When Magic Johnson and a group of fellow investors plunked down $2.15 billion to purchase the Los Angeles Dodgers, the deal was the largest amount ever paid for a sports franchise.
But Johnson’s involvement in the deal could possibly mean more than just the further diversification of the former NBA great’s business portfolio.
Johnson, who has already become the face of the organization, also has an opportunity to lend his star power to baseball, perhaps spurring the increased participation of African-American players and fans.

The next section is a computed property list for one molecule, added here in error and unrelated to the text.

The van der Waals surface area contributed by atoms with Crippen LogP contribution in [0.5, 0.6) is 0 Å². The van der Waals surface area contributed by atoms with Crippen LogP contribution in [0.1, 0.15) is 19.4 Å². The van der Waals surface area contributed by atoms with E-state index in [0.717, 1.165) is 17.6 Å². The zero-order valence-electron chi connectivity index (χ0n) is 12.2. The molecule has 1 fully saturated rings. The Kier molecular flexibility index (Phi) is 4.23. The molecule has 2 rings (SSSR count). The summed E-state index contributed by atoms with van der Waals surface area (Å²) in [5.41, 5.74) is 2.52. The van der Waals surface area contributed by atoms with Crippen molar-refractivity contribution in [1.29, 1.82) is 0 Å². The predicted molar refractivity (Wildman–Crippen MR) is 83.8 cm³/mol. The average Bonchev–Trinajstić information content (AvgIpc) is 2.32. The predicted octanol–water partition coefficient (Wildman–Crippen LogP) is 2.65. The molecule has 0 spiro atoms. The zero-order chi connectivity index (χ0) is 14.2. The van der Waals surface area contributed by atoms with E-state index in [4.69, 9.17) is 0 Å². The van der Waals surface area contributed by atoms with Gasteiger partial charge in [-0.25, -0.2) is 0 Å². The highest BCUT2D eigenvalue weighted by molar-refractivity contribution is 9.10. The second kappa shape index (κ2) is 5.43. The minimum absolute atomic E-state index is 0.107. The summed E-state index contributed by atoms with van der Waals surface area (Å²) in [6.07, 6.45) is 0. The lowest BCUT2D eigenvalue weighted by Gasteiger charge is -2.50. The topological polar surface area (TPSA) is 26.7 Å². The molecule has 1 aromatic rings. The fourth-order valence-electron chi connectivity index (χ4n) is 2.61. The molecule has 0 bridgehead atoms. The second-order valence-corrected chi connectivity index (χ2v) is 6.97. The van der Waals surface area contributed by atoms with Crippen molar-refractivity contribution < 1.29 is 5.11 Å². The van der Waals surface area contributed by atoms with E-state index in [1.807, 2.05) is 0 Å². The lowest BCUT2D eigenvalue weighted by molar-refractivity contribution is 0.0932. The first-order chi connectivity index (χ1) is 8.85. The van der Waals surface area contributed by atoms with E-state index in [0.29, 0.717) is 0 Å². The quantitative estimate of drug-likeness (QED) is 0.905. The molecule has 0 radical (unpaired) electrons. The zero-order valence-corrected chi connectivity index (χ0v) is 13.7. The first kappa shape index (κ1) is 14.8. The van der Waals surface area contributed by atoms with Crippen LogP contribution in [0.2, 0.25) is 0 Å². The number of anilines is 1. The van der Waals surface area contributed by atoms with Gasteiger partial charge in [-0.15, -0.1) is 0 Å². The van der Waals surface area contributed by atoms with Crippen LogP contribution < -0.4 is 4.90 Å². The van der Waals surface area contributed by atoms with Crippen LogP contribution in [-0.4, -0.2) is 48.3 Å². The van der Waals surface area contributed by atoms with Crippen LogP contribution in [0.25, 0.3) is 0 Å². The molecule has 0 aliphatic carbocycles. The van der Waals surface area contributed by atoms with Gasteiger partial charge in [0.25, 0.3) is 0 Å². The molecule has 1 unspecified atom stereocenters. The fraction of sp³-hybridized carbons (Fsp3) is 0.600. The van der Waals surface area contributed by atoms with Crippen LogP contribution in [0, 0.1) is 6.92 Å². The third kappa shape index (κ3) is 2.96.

Johnson has a stake in a sport in which the number of black players and fans has been its lowest numbers in several decades.
Sixty-five years after Jackie Robinson integrated baseball wearing a Dodgers uniform, African-Americans and baseball have an estranged relationship. For example, the percentage of African-Americans on Opening Day rosters has dropped from 18 percent of players in 1991 to 8.5 percent last year.
In addition, only nine percent of fans who attended a major league game last season were African-American, reported a Scarborough Research study. Meanwhile, only six percent of African-Americans consider baseball to be their favorite sport, according to a separate Harris Poll.